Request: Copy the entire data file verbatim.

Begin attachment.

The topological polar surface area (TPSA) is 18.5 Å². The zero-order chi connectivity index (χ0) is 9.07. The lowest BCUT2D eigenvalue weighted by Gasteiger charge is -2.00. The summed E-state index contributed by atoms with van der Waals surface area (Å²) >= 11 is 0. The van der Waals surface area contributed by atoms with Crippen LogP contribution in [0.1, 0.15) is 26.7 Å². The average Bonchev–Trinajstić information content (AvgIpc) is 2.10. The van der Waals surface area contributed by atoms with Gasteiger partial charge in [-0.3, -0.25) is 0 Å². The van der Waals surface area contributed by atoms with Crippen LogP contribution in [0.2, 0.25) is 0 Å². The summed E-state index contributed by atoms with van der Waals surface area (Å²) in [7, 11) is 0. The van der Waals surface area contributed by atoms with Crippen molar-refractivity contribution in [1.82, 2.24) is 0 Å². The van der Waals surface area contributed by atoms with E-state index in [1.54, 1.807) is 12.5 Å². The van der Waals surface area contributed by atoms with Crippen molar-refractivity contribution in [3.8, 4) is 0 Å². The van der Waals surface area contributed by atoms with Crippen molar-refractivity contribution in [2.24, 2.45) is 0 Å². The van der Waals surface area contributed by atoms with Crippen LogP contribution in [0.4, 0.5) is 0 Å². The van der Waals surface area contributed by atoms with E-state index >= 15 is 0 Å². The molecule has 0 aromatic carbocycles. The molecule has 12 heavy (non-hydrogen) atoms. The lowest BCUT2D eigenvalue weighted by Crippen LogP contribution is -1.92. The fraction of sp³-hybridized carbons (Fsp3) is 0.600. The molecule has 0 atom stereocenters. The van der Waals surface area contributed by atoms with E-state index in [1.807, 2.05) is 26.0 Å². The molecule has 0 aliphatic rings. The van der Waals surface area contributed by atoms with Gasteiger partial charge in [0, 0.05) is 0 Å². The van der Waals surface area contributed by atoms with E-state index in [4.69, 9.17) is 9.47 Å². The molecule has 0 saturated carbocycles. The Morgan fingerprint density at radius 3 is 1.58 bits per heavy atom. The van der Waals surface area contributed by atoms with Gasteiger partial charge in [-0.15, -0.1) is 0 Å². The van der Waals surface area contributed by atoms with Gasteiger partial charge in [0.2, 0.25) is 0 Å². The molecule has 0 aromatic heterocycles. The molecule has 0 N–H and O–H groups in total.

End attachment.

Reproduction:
The topological polar surface area (TPSA) is 18.5 Å². The zero-order chi connectivity index (χ0) is 9.07. The lowest BCUT2D eigenvalue weighted by Gasteiger charge is -2.00. The summed E-state index contributed by atoms with van der Waals surface area (Å²) >= 11 is 0. The van der Waals surface area contributed by atoms with Crippen LogP contribution in [0.1, 0.15) is 26.7 Å². The average Bonchev–Trinajstić information content (AvgIpc) is 2.10. The van der Waals surface area contributed by atoms with Gasteiger partial charge in [-0.3, -0.25) is 0 Å². The van der Waals surface area contributed by atoms with Crippen LogP contribution in [0.2, 0.25) is 0 Å². The summed E-state index contributed by atoms with van der Waals surface area (Å²) in [7, 11) is 0. The van der Waals surface area contributed by atoms with Crippen molar-refractivity contribution in [1.82, 2.24) is 0 Å². The van der Waals surface area contributed by atoms with E-state index in [1.54, 1.807) is 12.5 Å². The van der Waals surface area contributed by atoms with Crippen molar-refractivity contribution in [3.8, 4) is 0 Å². The van der Waals surface area contributed by atoms with Crippen molar-refractivity contribution in [2.24, 2.45) is 0 Å². The van der Waals surface area contributed by atoms with Crippen LogP contribution in [0.4, 0.5) is 0 Å². The van der Waals surface area contributed by atoms with E-state index >= 15 is 0 Å². The molecule has 0 aromatic carbocycles. The molecule has 12 heavy (non-hydrogen) atoms. The lowest BCUT2D eigenvalue weighted by Crippen LogP contribution is -1.92. The fraction of sp³-hybridized carbons (Fsp3) is 0.600. The molecule has 0 atom stereocenters. The van der Waals surface area contributed by atoms with E-state index in [1.807, 2.05) is 26.0 Å². The molecule has 0 aliphatic rings. The van der Waals surface area contributed by atoms with Gasteiger partial charge in [0, 0.05) is 0 Å². The van der Waals surface area contributed by atoms with E-state index in [4.69, 9.17) is 9.47 Å². The molecule has 0 saturated carbocycles. The Morgan fingerprint density at radius 3 is 1.58 bits per heavy atom. The van der Waals surface area contributed by atoms with Gasteiger partial charge in [-0.15, -0.1) is 0 Å². The van der Waals surface area contributed by atoms with Gasteiger partial charge in [0.2, 0.25) is 0 Å². The molecule has 0 aromatic heterocycles. The molecule has 0 N–H and O–H groups in total.